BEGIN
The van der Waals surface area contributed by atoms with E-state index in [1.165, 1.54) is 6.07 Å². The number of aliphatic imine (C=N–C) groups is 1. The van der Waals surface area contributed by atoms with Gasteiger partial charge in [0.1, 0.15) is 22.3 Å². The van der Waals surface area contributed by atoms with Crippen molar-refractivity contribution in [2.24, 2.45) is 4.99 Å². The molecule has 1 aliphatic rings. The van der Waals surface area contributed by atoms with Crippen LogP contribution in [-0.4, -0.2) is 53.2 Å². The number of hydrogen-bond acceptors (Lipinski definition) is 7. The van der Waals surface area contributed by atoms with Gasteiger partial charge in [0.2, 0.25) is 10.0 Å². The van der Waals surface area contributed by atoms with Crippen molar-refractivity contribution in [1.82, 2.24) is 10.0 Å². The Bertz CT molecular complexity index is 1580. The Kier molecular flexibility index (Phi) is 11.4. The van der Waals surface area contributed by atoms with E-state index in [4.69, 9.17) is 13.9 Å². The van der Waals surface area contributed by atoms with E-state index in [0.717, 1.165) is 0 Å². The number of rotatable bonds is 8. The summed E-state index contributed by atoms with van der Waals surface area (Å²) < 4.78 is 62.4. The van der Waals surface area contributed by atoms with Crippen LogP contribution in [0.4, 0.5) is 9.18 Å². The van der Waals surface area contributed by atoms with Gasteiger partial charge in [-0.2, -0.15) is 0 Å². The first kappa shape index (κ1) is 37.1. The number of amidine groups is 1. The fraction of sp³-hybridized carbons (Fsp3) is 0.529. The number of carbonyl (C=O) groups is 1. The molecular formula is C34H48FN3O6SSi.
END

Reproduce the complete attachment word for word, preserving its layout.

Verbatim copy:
The van der Waals surface area contributed by atoms with E-state index in [1.165, 1.54) is 6.07 Å². The number of aliphatic imine (C=N–C) groups is 1. The van der Waals surface area contributed by atoms with Gasteiger partial charge in [0.1, 0.15) is 22.3 Å². The van der Waals surface area contributed by atoms with Crippen molar-refractivity contribution in [2.24, 2.45) is 4.99 Å². The molecule has 1 aliphatic rings. The van der Waals surface area contributed by atoms with Crippen LogP contribution in [-0.4, -0.2) is 53.2 Å². The number of hydrogen-bond acceptors (Lipinski definition) is 7. The van der Waals surface area contributed by atoms with Gasteiger partial charge in [0.2, 0.25) is 10.0 Å². The van der Waals surface area contributed by atoms with Crippen molar-refractivity contribution in [1.82, 2.24) is 10.0 Å². The Bertz CT molecular complexity index is 1580. The Kier molecular flexibility index (Phi) is 11.4. The van der Waals surface area contributed by atoms with E-state index in [4.69, 9.17) is 13.9 Å². The van der Waals surface area contributed by atoms with E-state index in [0.717, 1.165) is 0 Å². The number of rotatable bonds is 8. The summed E-state index contributed by atoms with van der Waals surface area (Å²) < 4.78 is 62.4. The van der Waals surface area contributed by atoms with Crippen LogP contribution in [0.4, 0.5) is 9.18 Å². The van der Waals surface area contributed by atoms with Gasteiger partial charge in [-0.2, -0.15) is 0 Å². The first kappa shape index (κ1) is 37.1. The number of amidine groups is 1. The fraction of sp³-hybridized carbons (Fsp3) is 0.529. The number of carbonyl (C=O) groups is 1. The molecular formula is C34H48FN3O6SSi.